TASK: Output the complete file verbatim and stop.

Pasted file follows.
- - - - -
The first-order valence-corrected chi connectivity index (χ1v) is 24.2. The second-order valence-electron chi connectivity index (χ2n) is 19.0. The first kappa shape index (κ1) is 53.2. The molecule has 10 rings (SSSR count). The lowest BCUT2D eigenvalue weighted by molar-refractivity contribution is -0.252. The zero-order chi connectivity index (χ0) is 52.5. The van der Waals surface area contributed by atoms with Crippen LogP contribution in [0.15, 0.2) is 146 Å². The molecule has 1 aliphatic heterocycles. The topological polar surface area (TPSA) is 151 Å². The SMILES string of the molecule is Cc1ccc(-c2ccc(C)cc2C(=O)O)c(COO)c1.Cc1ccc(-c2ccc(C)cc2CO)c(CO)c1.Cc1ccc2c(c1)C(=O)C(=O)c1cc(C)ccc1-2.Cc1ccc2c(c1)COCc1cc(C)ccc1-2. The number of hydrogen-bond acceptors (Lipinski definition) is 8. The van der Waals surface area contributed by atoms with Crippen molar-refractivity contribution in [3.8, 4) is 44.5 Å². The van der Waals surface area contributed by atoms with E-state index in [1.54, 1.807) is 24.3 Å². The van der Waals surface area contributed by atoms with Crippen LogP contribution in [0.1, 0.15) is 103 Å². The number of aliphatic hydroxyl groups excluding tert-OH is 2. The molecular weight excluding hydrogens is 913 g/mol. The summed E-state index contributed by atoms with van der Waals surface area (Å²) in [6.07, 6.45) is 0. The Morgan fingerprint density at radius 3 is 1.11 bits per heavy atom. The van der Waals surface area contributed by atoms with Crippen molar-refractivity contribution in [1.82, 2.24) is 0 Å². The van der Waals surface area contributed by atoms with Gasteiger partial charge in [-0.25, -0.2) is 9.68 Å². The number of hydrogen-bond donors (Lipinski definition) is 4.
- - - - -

The first-order valence-corrected chi connectivity index (χ1v) is 24.2. The second-order valence-electron chi connectivity index (χ2n) is 19.0. The first kappa shape index (κ1) is 53.2. The molecule has 10 rings (SSSR count). The lowest BCUT2D eigenvalue weighted by molar-refractivity contribution is -0.252. The zero-order chi connectivity index (χ0) is 52.5. The van der Waals surface area contributed by atoms with Crippen LogP contribution in [0.15, 0.2) is 146 Å². The molecule has 1 aliphatic heterocycles. The topological polar surface area (TPSA) is 151 Å². The SMILES string of the molecule is Cc1ccc(-c2ccc(C)cc2C(=O)O)c(COO)c1.Cc1ccc(-c2ccc(C)cc2CO)c(CO)c1.Cc1ccc2c(c1)C(=O)C(=O)c1cc(C)ccc1-2.Cc1ccc2c(c1)COCc1cc(C)ccc1-2. The number of hydrogen-bond acceptors (Lipinski definition) is 8. The van der Waals surface area contributed by atoms with Crippen molar-refractivity contribution in [3.8, 4) is 44.5 Å². The van der Waals surface area contributed by atoms with E-state index in [1.54, 1.807) is 24.3 Å². The van der Waals surface area contributed by atoms with Crippen LogP contribution in [0.1, 0.15) is 103 Å². The number of aliphatic hydroxyl groups excluding tert-OH is 2. The molecular weight excluding hydrogens is 913 g/mol. The summed E-state index contributed by atoms with van der Waals surface area (Å²) in [6.07, 6.45) is 0. The Morgan fingerprint density at radius 3 is 1.11 bits per heavy atom. The van der Waals surface area contributed by atoms with Crippen molar-refractivity contribution in [1.82, 2.24) is 0 Å². The van der Waals surface area contributed by atoms with Gasteiger partial charge in [-0.25, -0.2) is 9.68 Å². The number of hydrogen-bond donors (Lipinski definition) is 4.